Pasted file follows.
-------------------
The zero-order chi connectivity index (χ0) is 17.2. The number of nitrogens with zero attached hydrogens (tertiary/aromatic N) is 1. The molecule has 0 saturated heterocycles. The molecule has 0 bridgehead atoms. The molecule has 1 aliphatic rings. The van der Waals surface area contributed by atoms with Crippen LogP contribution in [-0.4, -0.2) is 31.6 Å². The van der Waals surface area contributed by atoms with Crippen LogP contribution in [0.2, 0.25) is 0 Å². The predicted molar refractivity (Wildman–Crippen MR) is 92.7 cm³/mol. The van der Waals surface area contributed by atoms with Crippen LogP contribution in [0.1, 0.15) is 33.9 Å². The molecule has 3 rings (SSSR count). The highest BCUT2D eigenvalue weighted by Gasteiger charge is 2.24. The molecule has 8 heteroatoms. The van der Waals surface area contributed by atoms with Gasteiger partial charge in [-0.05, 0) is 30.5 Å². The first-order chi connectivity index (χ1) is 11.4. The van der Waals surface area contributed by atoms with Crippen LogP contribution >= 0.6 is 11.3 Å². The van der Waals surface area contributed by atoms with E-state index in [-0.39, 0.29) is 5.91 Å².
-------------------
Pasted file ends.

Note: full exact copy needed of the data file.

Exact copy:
The zero-order chi connectivity index (χ0) is 17.2. The number of nitrogens with zero attached hydrogens (tertiary/aromatic N) is 1. The molecule has 0 saturated heterocycles. The molecule has 0 bridgehead atoms. The molecule has 1 aliphatic rings. The van der Waals surface area contributed by atoms with Crippen LogP contribution in [-0.4, -0.2) is 31.6 Å². The van der Waals surface area contributed by atoms with Crippen LogP contribution in [0.2, 0.25) is 0 Å². The predicted molar refractivity (Wildman–Crippen MR) is 92.7 cm³/mol. The van der Waals surface area contributed by atoms with Crippen LogP contribution in [0.1, 0.15) is 33.9 Å². The molecule has 3 rings (SSSR count). The highest BCUT2D eigenvalue weighted by Gasteiger charge is 2.24. The molecule has 8 heteroatoms. The van der Waals surface area contributed by atoms with Gasteiger partial charge in [-0.05, 0) is 30.5 Å². The first-order chi connectivity index (χ1) is 11.4. The van der Waals surface area contributed by atoms with Crippen LogP contribution >= 0.6 is 11.3 Å². The van der Waals surface area contributed by atoms with E-state index in [-0.39, 0.29) is 5.91 Å².